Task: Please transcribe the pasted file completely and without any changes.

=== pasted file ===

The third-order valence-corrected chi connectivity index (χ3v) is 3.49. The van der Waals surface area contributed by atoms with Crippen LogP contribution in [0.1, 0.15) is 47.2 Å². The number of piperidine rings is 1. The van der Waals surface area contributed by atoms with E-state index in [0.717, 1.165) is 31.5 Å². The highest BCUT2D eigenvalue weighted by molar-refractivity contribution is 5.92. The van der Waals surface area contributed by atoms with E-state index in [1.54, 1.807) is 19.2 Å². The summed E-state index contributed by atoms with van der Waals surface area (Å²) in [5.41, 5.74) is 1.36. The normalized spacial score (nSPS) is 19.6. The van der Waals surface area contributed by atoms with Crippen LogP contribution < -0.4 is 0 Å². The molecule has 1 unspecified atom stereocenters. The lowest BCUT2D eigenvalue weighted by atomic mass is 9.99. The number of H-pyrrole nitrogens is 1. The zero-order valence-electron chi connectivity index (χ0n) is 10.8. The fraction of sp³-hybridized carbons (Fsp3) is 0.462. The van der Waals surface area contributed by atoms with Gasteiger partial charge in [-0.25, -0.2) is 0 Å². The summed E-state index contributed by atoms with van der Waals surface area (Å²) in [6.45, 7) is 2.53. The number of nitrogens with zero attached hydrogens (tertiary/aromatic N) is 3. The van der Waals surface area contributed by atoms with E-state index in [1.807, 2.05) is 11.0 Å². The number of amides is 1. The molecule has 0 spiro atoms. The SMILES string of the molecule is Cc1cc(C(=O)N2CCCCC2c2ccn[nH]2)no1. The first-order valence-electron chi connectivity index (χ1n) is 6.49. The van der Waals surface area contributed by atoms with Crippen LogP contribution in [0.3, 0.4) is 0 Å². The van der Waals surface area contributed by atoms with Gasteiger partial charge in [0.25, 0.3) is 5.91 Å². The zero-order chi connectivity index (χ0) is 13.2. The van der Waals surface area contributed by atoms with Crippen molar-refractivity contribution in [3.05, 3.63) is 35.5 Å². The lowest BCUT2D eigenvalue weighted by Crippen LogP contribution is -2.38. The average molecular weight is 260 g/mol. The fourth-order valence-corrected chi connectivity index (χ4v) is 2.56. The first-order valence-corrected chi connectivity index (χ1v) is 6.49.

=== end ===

The third-order valence-corrected chi connectivity index (χ3v) is 3.49. The van der Waals surface area contributed by atoms with Crippen LogP contribution in [0.1, 0.15) is 47.2 Å². The number of piperidine rings is 1. The van der Waals surface area contributed by atoms with E-state index in [0.717, 1.165) is 31.5 Å². The highest BCUT2D eigenvalue weighted by molar-refractivity contribution is 5.92. The van der Waals surface area contributed by atoms with E-state index in [1.54, 1.807) is 19.2 Å². The summed E-state index contributed by atoms with van der Waals surface area (Å²) in [5.41, 5.74) is 1.36. The normalized spacial score (nSPS) is 19.6. The van der Waals surface area contributed by atoms with Crippen LogP contribution < -0.4 is 0 Å². The molecule has 1 unspecified atom stereocenters. The lowest BCUT2D eigenvalue weighted by atomic mass is 9.99. The number of H-pyrrole nitrogens is 1. The zero-order valence-electron chi connectivity index (χ0n) is 10.8. The fraction of sp³-hybridized carbons (Fsp3) is 0.462. The van der Waals surface area contributed by atoms with Gasteiger partial charge in [-0.25, -0.2) is 0 Å². The summed E-state index contributed by atoms with van der Waals surface area (Å²) in [6.45, 7) is 2.53. The number of nitrogens with zero attached hydrogens (tertiary/aromatic N) is 3. The van der Waals surface area contributed by atoms with E-state index in [1.807, 2.05) is 11.0 Å². The number of amides is 1. The molecule has 0 spiro atoms. The SMILES string of the molecule is Cc1cc(C(=O)N2CCCCC2c2ccn[nH]2)no1. The first-order valence-electron chi connectivity index (χ1n) is 6.49. The van der Waals surface area contributed by atoms with Crippen LogP contribution in [0.3, 0.4) is 0 Å². The van der Waals surface area contributed by atoms with Gasteiger partial charge in [0.25, 0.3) is 5.91 Å². The zero-order chi connectivity index (χ0) is 13.2. The van der Waals surface area contributed by atoms with Crippen molar-refractivity contribution in [3.05, 3.63) is 35.5 Å². The lowest BCUT2D eigenvalue weighted by Crippen LogP contribution is -2.38. The average molecular weight is 260 g/mol. The fourth-order valence-corrected chi connectivity index (χ4v) is 2.56. The first-order valence-corrected chi connectivity index (χ1v) is 6.49.